Sensei Shin holds a 5th degree black belt and Ph.D. in education. He has been involved in judo literally for his entire life. His parents were both highly experienced black belts before he was born and actually met through judo. He grew up learning how to walk on the judo mat, and began formal lessons before he was five years old at his parents’ dojo, Military Arts Institute, which, coincidentally was established in 1964, the same year he was born.
Since his father, Kyung Sun Shin, was a well-known instructor and president of the Chicago Yudanshakai, he avoided promoting his son so as to preclude any intimations of favoritism. As a result, sensei shin was a white belt for eleven years. When he began to defeat black belts in competition, the other instructors in the area went to his father and insisted that he promote his son. He agreed to do so on the condition that his son must first go and take first place at the Jr. Olympics, which he did that year.
In the meantime, Sensei Shin also began wrestling in high school and was undefeated his first year. Unfortunately, his freshman season was cut short when he suffered an accident which maimed his left hand. Even after he healed, the injury had a permanent effect; it took off the first two joints of his middle and ring fingers, and he could no longer close his hand fully, making it impossible to grip the sleeve of a judo gi. However, he could grab the collar, and so therefore had to switch hands and learn how to play as a lefty. Today, as a result of his injury, he is fully ambidextrous in judo.
Sensei Shin continued to practice judo and wrestle throughout high school, winning the state championship in wrestling as a senior, and several junior national competitions in judo. During this time he also traveled to train across the US, including the Olympic Training Center in Colorado Springs, with the National team in Germany, and the Olympic team in Seoul, Korea.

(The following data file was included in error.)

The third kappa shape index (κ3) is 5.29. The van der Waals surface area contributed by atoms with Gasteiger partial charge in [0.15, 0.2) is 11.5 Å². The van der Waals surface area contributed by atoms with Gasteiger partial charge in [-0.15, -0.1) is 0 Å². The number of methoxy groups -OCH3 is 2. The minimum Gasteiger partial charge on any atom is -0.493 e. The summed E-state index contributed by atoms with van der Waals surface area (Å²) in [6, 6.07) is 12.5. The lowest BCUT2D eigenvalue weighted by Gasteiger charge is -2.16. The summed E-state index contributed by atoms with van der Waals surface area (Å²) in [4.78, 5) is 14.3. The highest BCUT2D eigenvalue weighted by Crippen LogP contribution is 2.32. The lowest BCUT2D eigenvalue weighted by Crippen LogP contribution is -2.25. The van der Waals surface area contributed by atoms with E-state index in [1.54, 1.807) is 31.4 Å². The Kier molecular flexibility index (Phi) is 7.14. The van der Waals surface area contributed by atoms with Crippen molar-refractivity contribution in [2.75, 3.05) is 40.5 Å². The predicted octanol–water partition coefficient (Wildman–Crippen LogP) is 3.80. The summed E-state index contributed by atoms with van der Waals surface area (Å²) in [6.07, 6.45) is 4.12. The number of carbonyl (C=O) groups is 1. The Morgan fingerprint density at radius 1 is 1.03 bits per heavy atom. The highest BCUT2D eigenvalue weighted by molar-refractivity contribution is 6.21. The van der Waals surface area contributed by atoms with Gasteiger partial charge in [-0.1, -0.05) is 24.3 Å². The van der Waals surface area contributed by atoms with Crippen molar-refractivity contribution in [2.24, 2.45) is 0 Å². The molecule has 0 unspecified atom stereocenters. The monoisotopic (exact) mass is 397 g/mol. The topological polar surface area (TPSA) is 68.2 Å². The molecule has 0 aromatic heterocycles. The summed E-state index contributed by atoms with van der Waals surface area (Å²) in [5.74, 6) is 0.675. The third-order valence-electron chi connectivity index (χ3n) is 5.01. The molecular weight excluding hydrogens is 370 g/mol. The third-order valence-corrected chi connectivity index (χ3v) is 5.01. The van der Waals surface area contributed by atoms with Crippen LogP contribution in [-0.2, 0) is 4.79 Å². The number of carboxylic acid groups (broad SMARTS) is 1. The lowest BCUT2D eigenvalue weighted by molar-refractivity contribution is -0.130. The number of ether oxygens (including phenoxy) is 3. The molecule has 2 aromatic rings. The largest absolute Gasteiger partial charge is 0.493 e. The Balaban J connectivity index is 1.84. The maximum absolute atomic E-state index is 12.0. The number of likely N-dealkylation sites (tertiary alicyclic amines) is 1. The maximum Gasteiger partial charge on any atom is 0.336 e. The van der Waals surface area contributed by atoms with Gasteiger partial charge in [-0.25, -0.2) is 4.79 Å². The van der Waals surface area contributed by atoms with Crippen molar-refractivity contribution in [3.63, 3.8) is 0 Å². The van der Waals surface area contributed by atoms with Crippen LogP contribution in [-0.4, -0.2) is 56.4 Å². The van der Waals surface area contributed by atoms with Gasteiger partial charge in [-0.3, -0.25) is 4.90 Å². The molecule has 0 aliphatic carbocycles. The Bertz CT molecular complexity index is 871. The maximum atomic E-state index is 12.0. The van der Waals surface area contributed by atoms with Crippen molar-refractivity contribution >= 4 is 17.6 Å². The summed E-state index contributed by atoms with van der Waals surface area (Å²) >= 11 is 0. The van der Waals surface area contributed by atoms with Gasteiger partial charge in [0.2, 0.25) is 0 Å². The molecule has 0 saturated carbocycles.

While a student at the University of Chicago, Sensei Shin became a two time NCAA All-American in wrestling, taking fourth place in 1984 and second place in 1986. At the same time, he took bronze medals in the U.S. Open, the Senior Nationals, and at the Olympic Trials. He also met Katy Mullin while they were both students at the U of C, whom he later married in 1990.
Sensei Shin retired from national competition in 1987. He began teaching high school English and judo in Oklahoma in 1988. In 1996, he moved his family to Charlottesville to earn an M.Ed. and a Ph.D. in education from UVa. He and his wife loved Charlottesville so much, they chose to settle here and raise their family, which now includes three sons and two daughters, all of whom are now actively enjoying judo as well. He has taught judo continuously since 1989, and opened SSJ Judo in 2006. He was inducted into the University of Chicago Hall of Fame in 2009.